The ‘big move’ is the MarketWatch section that looks at the details and details of real estate, from navigating in search of a new home to applying for a mortgage.
Do you have questions about buying or selling a home? Want to know where your next move should be? Email Jacob Passy at TheBigMove@marketwatch.com.
I have lived in my house for 40 years. I live on 5.25 acres and I went to the city to divide the land into suburbs and pass it.
I like where I live, but the house is getting old and there are no children. I am a 58 year old nurse. I pay $ 800 a month in property taxes plus a mortgage, which together is $ 2,500 a month.
I was offered a pretty good sum to sell my house for $ 500,000 more than two years ago. I had another house that I liked and I intended to buy it, so I wanted to sell it. But the sale fell on my house, so I had to leave the house I wanted to buy.
Now there are no houses for sale and I haven’t found anything I would like. So I would have to rent until I found something. Should I do that? Or just wait until more houses hit the market and sell when I find something? I probably won’t get that much, but houses won’t be that expensive to buy either. Isn’t everything equalized?
It would be nice to spend money, go on vacation and not have to work so hard. But I also don’t want to get stuck in rent and pay as much as I was while owning my house and be unhappy because I rent a g in a place I don’t want to live.
I like my house where I live! But the property tax is simply too expensive, and I am approaching retirement and will have to sell it. I still owe money to my house and I won’t pay it off before retirement unless I move.
The cost of home ownership is growing rapidly across the country, so you are not alone in feeling burdened.
A recent survey by ownership data firm Attom Data Solutions found that owning a home for the average household was affordable in only 41% of counties across the country. In other words, in the other 59% of counties across the county the average family would have to spend more than a third of their salaries to bear on housing costs, including mortgage and property tax payments.
Many sellers are in the same boat as you. They would sell at heart – if they could find a home to buy. The list of homes for sale is at a record low, and this creates a somewhat vicious circle. Home sellers are reluctant to put their properties on the market because there is hardly a guarantee that they will have a place to live after the sale is over.
Renting may seem like a one-way ticket to savings, but it’s far from safe. You don’t say where you live, but there’s a decent chance it’s not all that cheap to rent. In fact, rents in suburban and rural areas rose sharply amid the pandemic as families sought more space to live outside major cities. A separate report from Attom Data Solutions found that owning a three-bedroom home (at the average house price) is cheaper than renting a three-bedroom home in nearly two-thirds of the country.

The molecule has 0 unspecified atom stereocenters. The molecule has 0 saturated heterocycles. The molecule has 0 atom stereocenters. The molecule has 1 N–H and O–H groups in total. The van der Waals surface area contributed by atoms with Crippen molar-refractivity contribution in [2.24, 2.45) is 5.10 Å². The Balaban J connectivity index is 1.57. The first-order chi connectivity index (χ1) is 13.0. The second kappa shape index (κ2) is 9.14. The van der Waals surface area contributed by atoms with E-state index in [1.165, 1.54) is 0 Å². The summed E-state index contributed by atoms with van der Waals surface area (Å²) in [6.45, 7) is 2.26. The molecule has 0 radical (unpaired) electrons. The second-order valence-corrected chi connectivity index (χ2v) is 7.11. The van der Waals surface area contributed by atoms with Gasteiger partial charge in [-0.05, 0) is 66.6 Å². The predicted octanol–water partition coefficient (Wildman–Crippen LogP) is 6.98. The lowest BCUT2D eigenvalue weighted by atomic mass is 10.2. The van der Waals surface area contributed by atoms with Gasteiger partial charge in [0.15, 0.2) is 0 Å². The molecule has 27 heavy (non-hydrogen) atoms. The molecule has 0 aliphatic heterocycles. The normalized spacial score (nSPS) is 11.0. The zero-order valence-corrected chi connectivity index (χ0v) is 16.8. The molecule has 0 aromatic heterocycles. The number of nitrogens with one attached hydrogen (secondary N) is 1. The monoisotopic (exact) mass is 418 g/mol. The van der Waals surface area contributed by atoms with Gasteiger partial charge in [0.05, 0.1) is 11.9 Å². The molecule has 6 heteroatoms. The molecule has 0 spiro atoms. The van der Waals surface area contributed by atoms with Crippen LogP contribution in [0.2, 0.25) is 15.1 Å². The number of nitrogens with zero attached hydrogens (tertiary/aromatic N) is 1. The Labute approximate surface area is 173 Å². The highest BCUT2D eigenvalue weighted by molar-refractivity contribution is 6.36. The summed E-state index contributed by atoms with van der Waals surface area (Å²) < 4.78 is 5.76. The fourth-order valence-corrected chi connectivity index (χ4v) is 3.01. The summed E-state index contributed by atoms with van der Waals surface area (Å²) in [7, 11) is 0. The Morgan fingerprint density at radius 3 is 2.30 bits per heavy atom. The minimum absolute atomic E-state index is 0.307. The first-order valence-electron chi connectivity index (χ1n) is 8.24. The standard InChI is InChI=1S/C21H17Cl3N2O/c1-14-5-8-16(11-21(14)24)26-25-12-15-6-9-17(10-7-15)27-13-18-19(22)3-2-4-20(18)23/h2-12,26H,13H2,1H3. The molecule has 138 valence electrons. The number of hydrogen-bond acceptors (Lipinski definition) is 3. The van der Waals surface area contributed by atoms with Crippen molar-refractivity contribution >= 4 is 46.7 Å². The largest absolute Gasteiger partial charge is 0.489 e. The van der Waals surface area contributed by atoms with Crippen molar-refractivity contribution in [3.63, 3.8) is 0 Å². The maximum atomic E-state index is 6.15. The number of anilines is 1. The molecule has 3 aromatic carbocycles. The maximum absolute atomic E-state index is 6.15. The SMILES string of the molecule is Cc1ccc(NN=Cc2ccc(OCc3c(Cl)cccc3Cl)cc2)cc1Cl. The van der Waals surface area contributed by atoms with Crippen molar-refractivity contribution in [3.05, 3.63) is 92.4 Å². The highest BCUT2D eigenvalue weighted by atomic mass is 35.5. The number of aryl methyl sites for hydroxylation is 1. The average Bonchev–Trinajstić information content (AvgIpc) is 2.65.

There are other disadvantages to renting, for sure. You have no control over your future housing costs, so while you could afford the rent for the first year, nothing will stop the landlord from raising it when it goes to renovation. And when you own a home, you are building on valuable financial assets.
A recent study found that owning a home is even more affordable than renting in nearly two-thirds of the U.S., despite rising house prices.
With rent, all the money you spend is not returned to you. Even if you have lower monthly expenses, you rely a lot on what you do with that savings. It would be ideal to invest it or put it away for a rainy day, not to spend it.
You are not helpless though. Given how low mortgage rates are still – although they have risen in recent weeks – I suggest you check to see if refinancing was right for you. But given how long you’ve been in your home and the fact that you’re still working on your mortgage repayment, I’ll assume you’ve refinanced something recently.
You don’t say what you did after you went to the local government to divide your land, but if it’s sitting there, I’d consider selling it. Since you have a mortgage, this will not necessarily be an easy process.
When land is subdivided, you need to get the written consent of the lender or mortgage servicer underlying the property, said Tom Trott, head of the Maryland branch of Embrace Home Loans.
“This requirement is in most mortgages and the standard language in a statement of confidence is Fannie Mae and Freddie Mac,” Trott said. To sell part of the property, you will need the approval of the lender. But if it’s hard to get, you still have options.
“Assuming they couldn’t get timely approval, another option would be to sell and refinance the remaining balance at the same time,” Trott said.